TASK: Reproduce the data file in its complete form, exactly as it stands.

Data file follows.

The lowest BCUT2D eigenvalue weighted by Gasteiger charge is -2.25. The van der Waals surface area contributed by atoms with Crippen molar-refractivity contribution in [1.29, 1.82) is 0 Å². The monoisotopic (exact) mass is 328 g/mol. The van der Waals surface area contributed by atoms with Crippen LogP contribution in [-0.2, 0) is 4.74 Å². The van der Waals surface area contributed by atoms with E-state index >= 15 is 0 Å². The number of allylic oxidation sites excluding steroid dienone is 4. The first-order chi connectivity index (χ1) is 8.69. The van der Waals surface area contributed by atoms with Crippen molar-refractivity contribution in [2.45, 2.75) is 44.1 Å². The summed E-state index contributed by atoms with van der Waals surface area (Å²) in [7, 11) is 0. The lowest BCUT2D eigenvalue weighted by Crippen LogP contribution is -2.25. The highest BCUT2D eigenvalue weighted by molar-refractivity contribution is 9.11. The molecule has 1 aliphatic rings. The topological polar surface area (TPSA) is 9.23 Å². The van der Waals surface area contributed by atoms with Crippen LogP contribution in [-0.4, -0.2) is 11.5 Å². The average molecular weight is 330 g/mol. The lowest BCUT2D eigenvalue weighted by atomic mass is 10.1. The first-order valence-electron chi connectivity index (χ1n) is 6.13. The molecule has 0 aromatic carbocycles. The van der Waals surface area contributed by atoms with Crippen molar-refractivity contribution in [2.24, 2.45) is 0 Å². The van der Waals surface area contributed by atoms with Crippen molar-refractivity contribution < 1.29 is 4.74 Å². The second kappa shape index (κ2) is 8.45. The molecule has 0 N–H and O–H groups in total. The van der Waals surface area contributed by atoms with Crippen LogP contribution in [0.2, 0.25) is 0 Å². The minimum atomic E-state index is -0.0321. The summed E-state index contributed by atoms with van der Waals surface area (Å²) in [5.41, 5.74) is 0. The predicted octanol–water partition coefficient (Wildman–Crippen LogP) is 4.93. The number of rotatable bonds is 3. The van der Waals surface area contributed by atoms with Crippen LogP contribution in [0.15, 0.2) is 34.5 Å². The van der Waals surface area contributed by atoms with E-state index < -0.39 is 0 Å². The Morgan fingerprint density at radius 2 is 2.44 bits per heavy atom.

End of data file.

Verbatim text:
The lowest BCUT2D eigenvalue weighted by Gasteiger charge is -2.25. The van der Waals surface area contributed by atoms with Crippen molar-refractivity contribution in [1.29, 1.82) is 0 Å². The monoisotopic (exact) mass is 328 g/mol. The van der Waals surface area contributed by atoms with Crippen LogP contribution in [-0.2, 0) is 4.74 Å². The van der Waals surface area contributed by atoms with E-state index >= 15 is 0 Å². The number of allylic oxidation sites excluding steroid dienone is 4. The first-order chi connectivity index (χ1) is 8.69. The van der Waals surface area contributed by atoms with Crippen molar-refractivity contribution in [2.45, 2.75) is 44.1 Å². The summed E-state index contributed by atoms with van der Waals surface area (Å²) in [7, 11) is 0. The lowest BCUT2D eigenvalue weighted by Crippen LogP contribution is -2.25. The highest BCUT2D eigenvalue weighted by molar-refractivity contribution is 9.11. The molecule has 1 aliphatic rings. The topological polar surface area (TPSA) is 9.23 Å². The van der Waals surface area contributed by atoms with Crippen LogP contribution in [-0.4, -0.2) is 11.5 Å². The average molecular weight is 330 g/mol. The lowest BCUT2D eigenvalue weighted by atomic mass is 10.1. The first-order valence-electron chi connectivity index (χ1n) is 6.13. The molecule has 0 aromatic carbocycles. The van der Waals surface area contributed by atoms with Crippen molar-refractivity contribution in [2.24, 2.45) is 0 Å². The van der Waals surface area contributed by atoms with Crippen molar-refractivity contribution < 1.29 is 4.74 Å². The second kappa shape index (κ2) is 8.45. The molecule has 0 N–H and O–H groups in total. The van der Waals surface area contributed by atoms with Crippen LogP contribution in [0.2, 0.25) is 0 Å². The minimum atomic E-state index is -0.0321. The summed E-state index contributed by atoms with van der Waals surface area (Å²) in [5.41, 5.74) is 0. The predicted octanol–water partition coefficient (Wildman–Crippen LogP) is 4.93. The number of rotatable bonds is 3. The van der Waals surface area contributed by atoms with Crippen LogP contribution in [0.15, 0.2) is 34.5 Å². The van der Waals surface area contributed by atoms with E-state index < -0.39 is 0 Å². The Morgan fingerprint density at radius 2 is 2.44 bits per heavy atom.